I keep getting conflicting advice on installing closeboard fencing.
Some say to only put one nail in across the width of the featheredge plank, thereby trapping the thin edge or the underlying plank to allow for expansion and contraction. While others say nail through the wide edge of the feather edge plank and then through the thin edge of the underlying plank to trap both. (as per the guidance on the project page of this site).
From a brief look around my local area about 60% of the fences have been nailed through both planks, with the rest using the trapping method (nailing only one plank). Also couple of builder friends recommended nailing both planks same as the project recommendation on this site.
I am using a 30-40% overlap on 6" plank (want a strong fence) and nailing through both planks at the moment, but I am worried about reports of splitting from some of those using this method and I just can't find any reliable guidance about which method is best. I am also using two nails per aris rail (6 nails per plank) for a very strong fix and using 50m oval nails to minimise splitting.
Think I just answered my own question. I looked up the British Standard on closeboard fencing and it's pretty clear, that only one nail should be pierce each feather board.
Moderators; you might want to change the project guidance on this site to reflect the British Standard as your guidance does not look like it is correct (nailing through two boards).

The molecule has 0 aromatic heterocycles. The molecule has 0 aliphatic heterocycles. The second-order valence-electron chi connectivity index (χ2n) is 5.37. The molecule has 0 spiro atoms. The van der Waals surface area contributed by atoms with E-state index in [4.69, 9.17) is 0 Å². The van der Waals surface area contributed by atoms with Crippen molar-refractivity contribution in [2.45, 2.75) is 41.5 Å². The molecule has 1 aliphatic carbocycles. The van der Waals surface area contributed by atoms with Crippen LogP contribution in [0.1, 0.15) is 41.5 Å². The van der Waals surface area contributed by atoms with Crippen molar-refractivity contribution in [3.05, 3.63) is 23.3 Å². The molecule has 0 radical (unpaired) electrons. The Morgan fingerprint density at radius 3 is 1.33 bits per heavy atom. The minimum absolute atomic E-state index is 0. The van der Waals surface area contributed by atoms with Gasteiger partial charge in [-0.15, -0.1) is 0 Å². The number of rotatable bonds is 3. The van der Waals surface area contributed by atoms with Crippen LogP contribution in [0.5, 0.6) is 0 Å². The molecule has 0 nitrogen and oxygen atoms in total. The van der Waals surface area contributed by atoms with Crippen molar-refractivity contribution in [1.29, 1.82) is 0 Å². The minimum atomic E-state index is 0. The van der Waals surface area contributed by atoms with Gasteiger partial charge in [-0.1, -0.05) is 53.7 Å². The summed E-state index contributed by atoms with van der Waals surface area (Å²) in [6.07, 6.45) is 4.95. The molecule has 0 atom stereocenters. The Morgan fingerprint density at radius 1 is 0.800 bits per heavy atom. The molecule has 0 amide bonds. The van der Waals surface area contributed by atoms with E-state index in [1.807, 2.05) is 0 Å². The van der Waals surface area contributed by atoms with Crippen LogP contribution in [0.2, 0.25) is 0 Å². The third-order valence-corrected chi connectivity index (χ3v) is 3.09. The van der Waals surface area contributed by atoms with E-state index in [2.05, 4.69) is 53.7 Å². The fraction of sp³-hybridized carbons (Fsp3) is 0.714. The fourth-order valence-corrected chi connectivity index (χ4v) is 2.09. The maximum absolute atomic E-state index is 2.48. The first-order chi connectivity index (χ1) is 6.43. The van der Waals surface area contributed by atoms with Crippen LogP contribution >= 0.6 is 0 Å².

Here is the British Standard Guidance:
Close Board Fencing to British Standard 1722 Part 5 Feather edged boards will be 100mm wide tapering from 13mm to 6mm provided at not less than 12 per metre. They will be lapped approximately 18mm when fixed. They will rest on top of a gravel board if fitted and be nailed to each aris rail with 50mm x 2.65mm galvanised nails. Each nail shall pierce one board only.
British Standards are great things and if all feather edge timber was cut and shaped to them, life would be wonderful.
However, timber suppliers cut timber in the most profitable way and builders merchants store them in the most cost effective manner. This usually means that the timbers differ slightly in dimensions and are generally half wet, half dry.
When fixed with one nail, the boards can bow as the thicker edge dries out more slowly than the thinner edge.
We are willing to gamble our wages that no person who wrote a construction based British Standard every actually put up a fence, whereas we have put up approximately 400 miles of it in 20 years. It’s your call
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